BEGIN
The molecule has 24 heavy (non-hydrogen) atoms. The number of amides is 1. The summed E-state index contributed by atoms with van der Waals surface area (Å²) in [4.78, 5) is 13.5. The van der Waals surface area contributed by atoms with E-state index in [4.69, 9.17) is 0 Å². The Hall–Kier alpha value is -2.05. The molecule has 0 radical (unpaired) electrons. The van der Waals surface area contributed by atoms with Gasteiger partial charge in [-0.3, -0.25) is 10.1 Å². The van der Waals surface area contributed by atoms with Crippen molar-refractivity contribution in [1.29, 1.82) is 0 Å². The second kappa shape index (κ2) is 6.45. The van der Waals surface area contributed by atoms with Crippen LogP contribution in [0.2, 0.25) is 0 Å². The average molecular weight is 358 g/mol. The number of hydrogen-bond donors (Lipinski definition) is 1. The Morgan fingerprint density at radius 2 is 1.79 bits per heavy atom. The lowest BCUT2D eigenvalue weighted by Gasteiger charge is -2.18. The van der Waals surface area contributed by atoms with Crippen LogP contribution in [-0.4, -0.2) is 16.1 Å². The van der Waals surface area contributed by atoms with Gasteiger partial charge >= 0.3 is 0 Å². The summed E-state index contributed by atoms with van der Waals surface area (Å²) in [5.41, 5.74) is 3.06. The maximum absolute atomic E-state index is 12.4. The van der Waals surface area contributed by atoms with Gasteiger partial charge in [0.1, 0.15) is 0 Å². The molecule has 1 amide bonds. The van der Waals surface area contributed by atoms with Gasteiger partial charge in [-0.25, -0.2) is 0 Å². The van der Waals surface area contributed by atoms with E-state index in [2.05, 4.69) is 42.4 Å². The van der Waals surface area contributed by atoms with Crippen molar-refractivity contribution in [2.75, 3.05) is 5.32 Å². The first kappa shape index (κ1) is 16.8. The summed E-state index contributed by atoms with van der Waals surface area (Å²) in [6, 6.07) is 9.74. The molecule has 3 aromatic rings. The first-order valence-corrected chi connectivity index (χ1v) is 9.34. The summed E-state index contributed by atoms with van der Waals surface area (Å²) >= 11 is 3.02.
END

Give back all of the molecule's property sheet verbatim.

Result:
The molecule has 24 heavy (non-hydrogen) atoms. The number of amides is 1. The summed E-state index contributed by atoms with van der Waals surface area (Å²) in [4.78, 5) is 13.5. The van der Waals surface area contributed by atoms with E-state index in [4.69, 9.17) is 0 Å². The Hall–Kier alpha value is -2.05. The molecule has 0 radical (unpaired) electrons. The van der Waals surface area contributed by atoms with Gasteiger partial charge in [-0.3, -0.25) is 10.1 Å². The van der Waals surface area contributed by atoms with Crippen molar-refractivity contribution in [1.29, 1.82) is 0 Å². The second kappa shape index (κ2) is 6.45. The van der Waals surface area contributed by atoms with Crippen LogP contribution in [0.2, 0.25) is 0 Å². The average molecular weight is 358 g/mol. The number of hydrogen-bond donors (Lipinski definition) is 1. The Morgan fingerprint density at radius 2 is 1.79 bits per heavy atom. The lowest BCUT2D eigenvalue weighted by Gasteiger charge is -2.18. The van der Waals surface area contributed by atoms with Crippen LogP contribution in [-0.4, -0.2) is 16.1 Å². The van der Waals surface area contributed by atoms with Gasteiger partial charge >= 0.3 is 0 Å². The summed E-state index contributed by atoms with van der Waals surface area (Å²) in [5.41, 5.74) is 3.06. The maximum absolute atomic E-state index is 12.4. The van der Waals surface area contributed by atoms with Gasteiger partial charge in [0.1, 0.15) is 0 Å². The molecule has 1 amide bonds. The van der Waals surface area contributed by atoms with Gasteiger partial charge in [-0.25, -0.2) is 0 Å². The van der Waals surface area contributed by atoms with E-state index in [2.05, 4.69) is 42.4 Å². The van der Waals surface area contributed by atoms with Crippen molar-refractivity contribution in [2.75, 3.05) is 5.32 Å². The first kappa shape index (κ1) is 16.8. The summed E-state index contributed by atoms with van der Waals surface area (Å²) in [6, 6.07) is 9.74. The molecule has 3 aromatic rings. The first-order valence-corrected chi connectivity index (χ1v) is 9.34. The summed E-state index contributed by atoms with van der Waals surface area (Å²) >= 11 is 3.02.